MABPA firmly believes that a high quality, comprehensive and academically rigorous Pre K-16 education is a social and moral imperative for every student. Latinos are the largest racial/ethnic group in California with 39 percent of the population, followed by White with 38.8 percent, Asian & Pacific Islander 13.4 percent, Black with 5.8 percent and 3 percent other. The San Diego County population consists of over 32.7 percent Latinos or 7.1 percent of California’s population (The State of Higher Education Report, 2015). The majority of Latinos in California are of Mexican ancestry (83 percent); nine percent from Central America and two percent from South America (U.S. Census Bureau, 2011-2013).
In California, one of every two students is Latino (53 percent). Currently, the academic performance of San Diego County’s K-12 Latino students (234,749 or 47 percent) is often overlooked with nearly seven of ten students, who graduate from high school, are not prepared to enter a four-year university. Over 39 percent of all Latino/Hispanic students are classified English language learners (CSDE, Dataquest, 2015). Consideration of this information is critical since presently, 47 percent of San Diego County and 53 percent of all California K-12 students are Latinos (CSDE, Dataquest, 2015). As such, MABPA now identifies public education as one of its critical priorities.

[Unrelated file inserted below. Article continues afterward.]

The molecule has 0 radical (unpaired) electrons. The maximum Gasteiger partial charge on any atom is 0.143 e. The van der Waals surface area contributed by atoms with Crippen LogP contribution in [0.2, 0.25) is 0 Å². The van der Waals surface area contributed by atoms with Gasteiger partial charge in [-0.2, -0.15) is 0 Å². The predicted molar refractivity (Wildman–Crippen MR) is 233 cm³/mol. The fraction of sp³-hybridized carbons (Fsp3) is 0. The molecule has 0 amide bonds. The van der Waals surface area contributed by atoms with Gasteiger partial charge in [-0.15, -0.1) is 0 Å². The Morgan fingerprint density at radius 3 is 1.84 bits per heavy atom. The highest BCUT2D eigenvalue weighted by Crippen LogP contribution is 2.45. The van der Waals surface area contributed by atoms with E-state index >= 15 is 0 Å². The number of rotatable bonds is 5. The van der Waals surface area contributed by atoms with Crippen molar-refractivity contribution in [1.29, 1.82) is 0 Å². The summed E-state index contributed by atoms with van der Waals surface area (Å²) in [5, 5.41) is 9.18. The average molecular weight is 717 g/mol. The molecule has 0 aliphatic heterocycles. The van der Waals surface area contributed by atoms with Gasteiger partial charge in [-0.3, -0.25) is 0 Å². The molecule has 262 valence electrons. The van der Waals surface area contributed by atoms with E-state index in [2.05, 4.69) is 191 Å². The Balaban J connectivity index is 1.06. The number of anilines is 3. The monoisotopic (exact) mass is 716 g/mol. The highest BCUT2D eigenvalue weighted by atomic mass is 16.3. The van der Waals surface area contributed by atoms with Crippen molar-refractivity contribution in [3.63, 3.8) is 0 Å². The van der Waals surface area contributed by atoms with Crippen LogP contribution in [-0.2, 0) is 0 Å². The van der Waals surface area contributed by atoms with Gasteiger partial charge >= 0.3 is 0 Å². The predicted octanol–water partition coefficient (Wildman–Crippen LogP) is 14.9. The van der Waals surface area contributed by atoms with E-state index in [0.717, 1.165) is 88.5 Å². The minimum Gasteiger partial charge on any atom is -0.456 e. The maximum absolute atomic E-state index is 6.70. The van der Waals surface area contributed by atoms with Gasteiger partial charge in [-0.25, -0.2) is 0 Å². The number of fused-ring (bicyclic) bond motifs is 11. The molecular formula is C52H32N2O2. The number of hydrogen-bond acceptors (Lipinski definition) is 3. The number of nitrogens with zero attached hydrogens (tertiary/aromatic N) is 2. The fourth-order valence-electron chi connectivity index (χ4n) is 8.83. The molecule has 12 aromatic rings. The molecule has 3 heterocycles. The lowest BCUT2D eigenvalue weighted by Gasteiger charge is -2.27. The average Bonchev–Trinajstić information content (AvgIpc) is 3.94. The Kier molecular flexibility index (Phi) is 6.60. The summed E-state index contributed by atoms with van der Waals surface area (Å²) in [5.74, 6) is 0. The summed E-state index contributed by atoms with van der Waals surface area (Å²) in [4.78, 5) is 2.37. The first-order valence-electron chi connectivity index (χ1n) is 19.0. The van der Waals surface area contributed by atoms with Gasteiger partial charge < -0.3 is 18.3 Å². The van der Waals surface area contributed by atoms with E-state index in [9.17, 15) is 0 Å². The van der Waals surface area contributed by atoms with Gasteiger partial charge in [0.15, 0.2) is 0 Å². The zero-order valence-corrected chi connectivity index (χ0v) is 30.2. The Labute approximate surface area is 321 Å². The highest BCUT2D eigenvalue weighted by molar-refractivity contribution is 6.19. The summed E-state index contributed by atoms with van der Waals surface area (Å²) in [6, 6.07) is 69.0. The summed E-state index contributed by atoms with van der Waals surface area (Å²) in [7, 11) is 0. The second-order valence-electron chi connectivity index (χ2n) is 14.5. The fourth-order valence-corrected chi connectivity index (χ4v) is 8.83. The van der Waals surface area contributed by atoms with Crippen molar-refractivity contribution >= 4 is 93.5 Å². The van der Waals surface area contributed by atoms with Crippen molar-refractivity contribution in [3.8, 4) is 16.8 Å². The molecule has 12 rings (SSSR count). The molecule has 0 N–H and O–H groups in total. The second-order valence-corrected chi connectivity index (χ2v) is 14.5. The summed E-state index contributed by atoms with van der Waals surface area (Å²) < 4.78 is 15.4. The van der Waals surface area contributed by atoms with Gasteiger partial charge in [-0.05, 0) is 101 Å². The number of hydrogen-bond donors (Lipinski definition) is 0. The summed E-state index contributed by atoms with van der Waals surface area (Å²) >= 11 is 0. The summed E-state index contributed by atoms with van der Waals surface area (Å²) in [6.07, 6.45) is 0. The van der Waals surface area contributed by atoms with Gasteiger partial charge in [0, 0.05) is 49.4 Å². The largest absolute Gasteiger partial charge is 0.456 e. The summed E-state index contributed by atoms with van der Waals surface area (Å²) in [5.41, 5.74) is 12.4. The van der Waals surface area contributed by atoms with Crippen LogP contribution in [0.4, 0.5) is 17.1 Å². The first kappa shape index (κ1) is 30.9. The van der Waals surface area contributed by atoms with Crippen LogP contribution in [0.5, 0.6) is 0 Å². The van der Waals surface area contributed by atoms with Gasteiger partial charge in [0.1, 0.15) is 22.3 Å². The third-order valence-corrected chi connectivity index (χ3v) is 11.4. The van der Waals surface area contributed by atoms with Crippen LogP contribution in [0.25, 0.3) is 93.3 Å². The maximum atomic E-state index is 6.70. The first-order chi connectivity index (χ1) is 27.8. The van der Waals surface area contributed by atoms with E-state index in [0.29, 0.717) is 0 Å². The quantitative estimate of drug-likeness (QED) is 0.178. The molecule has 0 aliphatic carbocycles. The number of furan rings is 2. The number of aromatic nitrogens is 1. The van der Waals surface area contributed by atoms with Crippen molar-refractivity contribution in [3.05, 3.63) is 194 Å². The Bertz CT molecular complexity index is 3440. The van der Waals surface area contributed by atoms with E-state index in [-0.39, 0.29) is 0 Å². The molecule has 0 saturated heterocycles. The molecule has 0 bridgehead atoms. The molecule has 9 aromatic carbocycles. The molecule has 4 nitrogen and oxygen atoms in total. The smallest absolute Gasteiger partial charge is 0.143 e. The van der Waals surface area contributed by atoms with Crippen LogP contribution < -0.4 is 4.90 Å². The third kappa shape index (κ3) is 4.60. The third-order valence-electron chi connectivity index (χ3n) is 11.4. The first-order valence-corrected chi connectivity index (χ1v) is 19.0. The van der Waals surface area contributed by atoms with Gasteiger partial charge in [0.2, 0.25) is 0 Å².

MABPA is committed to continued collaboration on educational advisory and public policy forums toward systemic reform and to ensure a high quality education from pre-kindergarten to graduation from a four-year university is a viable path for all students. We look to elected officials at local, county and state levels to ensure that we have placed accountability in school districts. Specifically under the new California Local Control Accountability Plan that guides school finance.
We believe that in order to ensure each student has a viable pathway to a four-year university, school programs must be rigorous and student centered, and have a laser like focus toward closing the preparation gap at the pre-k education level. This is followed by strong vigilance to closing the achievement gap at the K-12 level, and the access gap in higher education. Conservatively estimated, over 12 percent of Latinos drop out of high school (CSDE Dataquest, 2015).
MABPA maintains on-going collaboration with the educational leadership in San Diego to advocate and work for a student-centered education system that focuses on each student, in every classroom. MABPA members participate in the Latino Advisory Committee of SDUSD and San Diego County Office of Education. MABPA collaborates with K-12 Partnership with SDSU, USD’s School of Leadership and Education Science (SOLES), UCSD Board of Overseers, San Diego Community College District, and Southwestern College and many more.
To address the achievement gap, current areas of advocacy and focus include:
- Access to a Broad and Challenging Curriculum.
- Valuing Diversity to Make Equity a Reality
- 3. Closing the Achievement Gap With High Expectations For All
- Parent/Community Engagement around Student Achievement
- Quality Teaching, and Leadership via Cultural Proficiency Standards
- Quality Support Staff Integrated and Focused on Student Achievement
- Cultural proficient teacher education
- Local Control Accountability Plans
- Supportive Environment, Safe and Well-Maintained Facilities